I think it is a grave mistake to force elite universities to become vehicles of social engineering: academic promise (and a certain personal grit) must be their absolute priority, regardless of candidates’ backgrounds or disadvantages. The necessary work of “levelling up” must be done further down the state educational system, particularly at the under-resourced and under-performing secondary level.

The Etonians (and indeed the alumni of all the major private schools) that I have encountered have been nothing like the crassly entitled, brutally right-wing Bullingdon Club and Union oafs described by Adonis. To a man and woman, they have all been refreshingly open-minded individuals who have richly merited their places. What concerns me more is the number of students from comprehensive schools, often admitted for reasons of meeting a quota, who are simply not equipped to deal with the inevitable academic (and social) pressures. Fetishising entrance to Oxford and Cambridge as an ultimate goal does not always do them a favour.

Rupert Christiansen, London, SW9

Churchill’s crimes

I agree with almost all of Priyamvada Gopal’s essay on the crimes of our wartime leader and indeed most of the Tariq Ali book under review. But of course there was an immense amount of collusion in imperialist policy and attitudes across the political ­spectrum, permeating British political culture well into the 1950s.

This included Labour members of the wartime Cabinet during the Bengal famine, the pro-imperial attitudes of Ernest Bevin and many other working-class leaders (the Independent Labour Party was a notable but largely ineffectual anti-imperialist exception, and even it contained some imperialists), and what could arguably be called war crimes committed in Malaya during the “emergency” under a Labour government, before Churchill returned as prime minister.

Tony Judge, via the website

Gopal is well known for her dislike, verging on hatred, for Churchill and her article clearly displays this. Though of course everyone has the right to publish their opinions, there are certain dangers when academics in powerful positions do so with such forthrightness and determination to gain publicity for them.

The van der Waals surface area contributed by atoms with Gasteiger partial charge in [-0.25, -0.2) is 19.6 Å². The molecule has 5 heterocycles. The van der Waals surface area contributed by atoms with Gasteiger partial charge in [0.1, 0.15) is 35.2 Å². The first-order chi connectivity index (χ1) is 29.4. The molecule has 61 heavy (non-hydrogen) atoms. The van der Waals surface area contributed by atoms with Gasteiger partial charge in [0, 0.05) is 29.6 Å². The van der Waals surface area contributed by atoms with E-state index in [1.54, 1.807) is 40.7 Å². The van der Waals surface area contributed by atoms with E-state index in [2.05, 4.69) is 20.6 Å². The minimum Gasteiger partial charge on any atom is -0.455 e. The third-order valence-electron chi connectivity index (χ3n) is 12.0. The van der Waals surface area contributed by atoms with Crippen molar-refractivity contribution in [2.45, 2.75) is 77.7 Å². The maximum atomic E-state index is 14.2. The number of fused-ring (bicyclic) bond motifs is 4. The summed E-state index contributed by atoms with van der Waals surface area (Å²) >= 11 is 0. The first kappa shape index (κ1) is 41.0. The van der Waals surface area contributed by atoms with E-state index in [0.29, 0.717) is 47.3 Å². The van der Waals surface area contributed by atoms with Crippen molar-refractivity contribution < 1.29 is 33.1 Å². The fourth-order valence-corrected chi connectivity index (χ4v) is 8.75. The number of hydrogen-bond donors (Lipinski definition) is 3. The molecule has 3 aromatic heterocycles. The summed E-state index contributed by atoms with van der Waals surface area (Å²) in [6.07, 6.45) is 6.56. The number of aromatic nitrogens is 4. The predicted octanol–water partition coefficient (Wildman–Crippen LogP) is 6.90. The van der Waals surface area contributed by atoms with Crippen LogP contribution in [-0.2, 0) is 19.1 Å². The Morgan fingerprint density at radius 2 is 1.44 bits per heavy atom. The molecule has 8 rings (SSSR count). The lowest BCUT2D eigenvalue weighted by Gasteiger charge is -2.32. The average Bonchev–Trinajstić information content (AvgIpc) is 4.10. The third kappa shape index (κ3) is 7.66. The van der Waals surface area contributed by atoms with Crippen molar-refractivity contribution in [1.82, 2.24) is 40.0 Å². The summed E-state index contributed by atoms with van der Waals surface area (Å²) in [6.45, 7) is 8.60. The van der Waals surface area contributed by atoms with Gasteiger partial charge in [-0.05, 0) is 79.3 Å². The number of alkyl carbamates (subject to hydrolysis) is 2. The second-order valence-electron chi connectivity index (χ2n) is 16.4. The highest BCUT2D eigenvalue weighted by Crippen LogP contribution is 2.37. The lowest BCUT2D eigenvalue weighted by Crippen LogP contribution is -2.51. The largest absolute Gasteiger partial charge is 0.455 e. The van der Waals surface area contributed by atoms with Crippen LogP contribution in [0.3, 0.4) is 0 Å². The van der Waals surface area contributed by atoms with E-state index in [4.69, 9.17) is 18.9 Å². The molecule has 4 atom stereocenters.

Many (most?) prominent political figures who some members of the public quite rightly revere for the positive contribution made in the course of the nation’s history are likely to have held views and acted in ways that now with hindsight can be criticised. However, on balance they probably contributed more to our life’s betterment than Ali or Gopal, who seem to make a good living running Churchill down and whose life’s work will not be long remembered.

John Hawkes, via the website

Revering Raphael

As a student of art history in the 1970s, I found the Pre-Raphaelites featured prominently in our syllabus, thanks in part to the interest of our tutor, Quentin Bell, in this quirky fellowship of reactionary painters. To balance this we had plenty of Dada and German Expressionism, but barely a mention of the High Renaissance. We would, it was assumed, learn all about that anyway.

The current Raphael exhibition at the National Gallery makes me realise how much we missed—and wonder what on earth Dante Gabriel Rossetti and his friends found to dislike in the work of this sublime painter.

How much I have learned since entering the first room at the National and facing Saint Sebastian, painted in 1502 when Raphael was just 19. As I walked through the galleries and was bathed in the beauty of the work, its scope, vision, technical brilliance, tenderness and passion, I was astonished to discover that all this was the product of just two decades. I have found a new reverence for Raphael.